Landscape Architect & Specifier News

AUG 2014

LASN is a photographically oriented, professional journal featuring topics of concern and state-of-the-art projects designed or influenced by registered Landscape Architects.

Issue link:

Contents of this Issue


Page 111 of 165

112 Landscape Architect and Specifier News Three women have created solar-powered benches ("Soofas"), and founded a start-up called Changing Environment, a spin-off from the media lab at MIT. "We want to reactivate the city and create a new shared social experience. Computers took people off the streets," said Jutta Friedrichs, co-founder and designer of the benches. "We envision Soofas acting as magnets that invite people to enjoy the outdoors while reading the news, sharing a video, or catching up on email without fear of running out of power." The Soofas are distinguished by a simple charging station, that uses solar power to charge up to two smartphones at a time. The first dozen Soofas have been installed throughout Boston, at locales like Titus Sparrow Park in the South End, the Boston Common and the Rose Kennedy Greenway. The benches were installed in partnership with Boston Mayor Martin Walsh's office of New Urban Mechanics, and funded by Cisco at no cost to the city. I n f o r m a t i o n R e q u e s t # 5 6 5 I n f o r m a t i o n R e q u e s t # 6 1 5 "Soofa" Benches Supply Solar Power on the Go R e p u r p o s i n g P l a y P i e c e s O v e r s e a s Park benches with built-in solar panels that can charge smartphones and download environmental data, known as "Soofas," have been installed in green spaces around Boston and Cambridge. Fourteen volunteers from Wayzata Evangelical Free Church in Plymouth, Minn., dismantle two play sets in Brooklyn Park, aided by a city worker with a tractor and chains to yank jungle gym footings from the ground. The volunteers cut support poles at the base, and deconstruct the slides, bridges and climbing equipment. Once repaired and painted, the play sets should last about 15 years in their new location. The dismantling is for Kids Around the World (Kids), a Rockford, Ill., Christian group that has installed secondhand playgrounds in countries where there is the need since 1994. Donors pay about 20 percent of the cost of a new play set to install a restored playground in another country, choosing from a catalog of play sets ranging from $7,000 to $20,000. The organization has an annual budget of $3.3 million, with paid staff in California and Rockford, where it has storage and repair facilities. Before 2010, Kids only bought and installed new playground sets, which cost $50,000 or more. About 100 new sets were installed over 15 years, ending up in Louisiana and Mississippi after Hurricane Katrina, to cities in Ukraine, Asia and Central and South America. Since shifting to used playground equipment, the group's work has expanded significantly. Since 2010, Kids has installed about 260 used sets in Europe, Asia, the Caribbean and Africa. Playground structures removed from two Minnesota parks in June will be refurbished and shipped overseas by Kids Around the World. The organization has placed play pieces in 360 playgrounds in 50 nations, including this 2012 installation in Thailand. CrediT: KidS Around The World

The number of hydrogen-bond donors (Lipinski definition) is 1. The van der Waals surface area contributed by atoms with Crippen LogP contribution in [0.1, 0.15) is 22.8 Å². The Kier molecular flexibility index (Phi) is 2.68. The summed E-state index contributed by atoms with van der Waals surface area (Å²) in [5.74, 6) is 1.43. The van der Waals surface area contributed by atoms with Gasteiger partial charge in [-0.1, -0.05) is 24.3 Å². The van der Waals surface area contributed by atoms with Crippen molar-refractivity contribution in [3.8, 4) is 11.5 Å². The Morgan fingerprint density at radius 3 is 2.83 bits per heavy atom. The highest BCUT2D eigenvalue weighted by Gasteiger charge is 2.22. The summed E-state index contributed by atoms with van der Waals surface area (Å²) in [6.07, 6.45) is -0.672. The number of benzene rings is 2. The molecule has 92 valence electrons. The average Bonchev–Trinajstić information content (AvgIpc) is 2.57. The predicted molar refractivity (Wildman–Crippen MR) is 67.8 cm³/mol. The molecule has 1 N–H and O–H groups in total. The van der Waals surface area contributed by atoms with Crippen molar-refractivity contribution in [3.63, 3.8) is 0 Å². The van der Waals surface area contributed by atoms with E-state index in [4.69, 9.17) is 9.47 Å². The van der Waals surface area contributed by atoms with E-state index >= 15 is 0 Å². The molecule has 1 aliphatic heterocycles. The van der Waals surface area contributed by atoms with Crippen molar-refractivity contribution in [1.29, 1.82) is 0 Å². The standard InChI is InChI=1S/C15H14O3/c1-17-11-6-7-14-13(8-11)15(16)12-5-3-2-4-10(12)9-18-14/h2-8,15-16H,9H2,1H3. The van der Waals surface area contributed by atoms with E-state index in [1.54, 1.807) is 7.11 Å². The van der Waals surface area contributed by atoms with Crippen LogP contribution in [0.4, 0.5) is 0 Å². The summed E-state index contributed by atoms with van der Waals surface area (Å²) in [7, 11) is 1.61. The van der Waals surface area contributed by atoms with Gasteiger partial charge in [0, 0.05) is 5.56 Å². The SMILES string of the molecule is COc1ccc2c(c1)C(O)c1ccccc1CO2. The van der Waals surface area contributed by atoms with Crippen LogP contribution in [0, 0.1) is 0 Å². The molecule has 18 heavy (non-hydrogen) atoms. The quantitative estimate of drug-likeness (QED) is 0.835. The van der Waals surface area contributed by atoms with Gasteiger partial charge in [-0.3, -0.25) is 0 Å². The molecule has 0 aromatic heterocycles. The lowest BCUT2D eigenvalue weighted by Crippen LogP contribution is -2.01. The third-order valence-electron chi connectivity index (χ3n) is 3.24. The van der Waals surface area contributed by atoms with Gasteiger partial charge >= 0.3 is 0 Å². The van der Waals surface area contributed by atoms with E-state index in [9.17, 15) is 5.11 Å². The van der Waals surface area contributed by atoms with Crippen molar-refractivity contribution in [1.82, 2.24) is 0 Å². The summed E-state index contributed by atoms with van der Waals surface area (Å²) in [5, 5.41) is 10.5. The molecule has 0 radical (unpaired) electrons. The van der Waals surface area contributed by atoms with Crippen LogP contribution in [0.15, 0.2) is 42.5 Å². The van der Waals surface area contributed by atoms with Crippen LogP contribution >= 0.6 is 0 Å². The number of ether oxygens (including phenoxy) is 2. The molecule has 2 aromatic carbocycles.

Articles in this issue

Links on this page

Archives of this issue

view archives of Landscape Architect & Specifier News - AUG 2014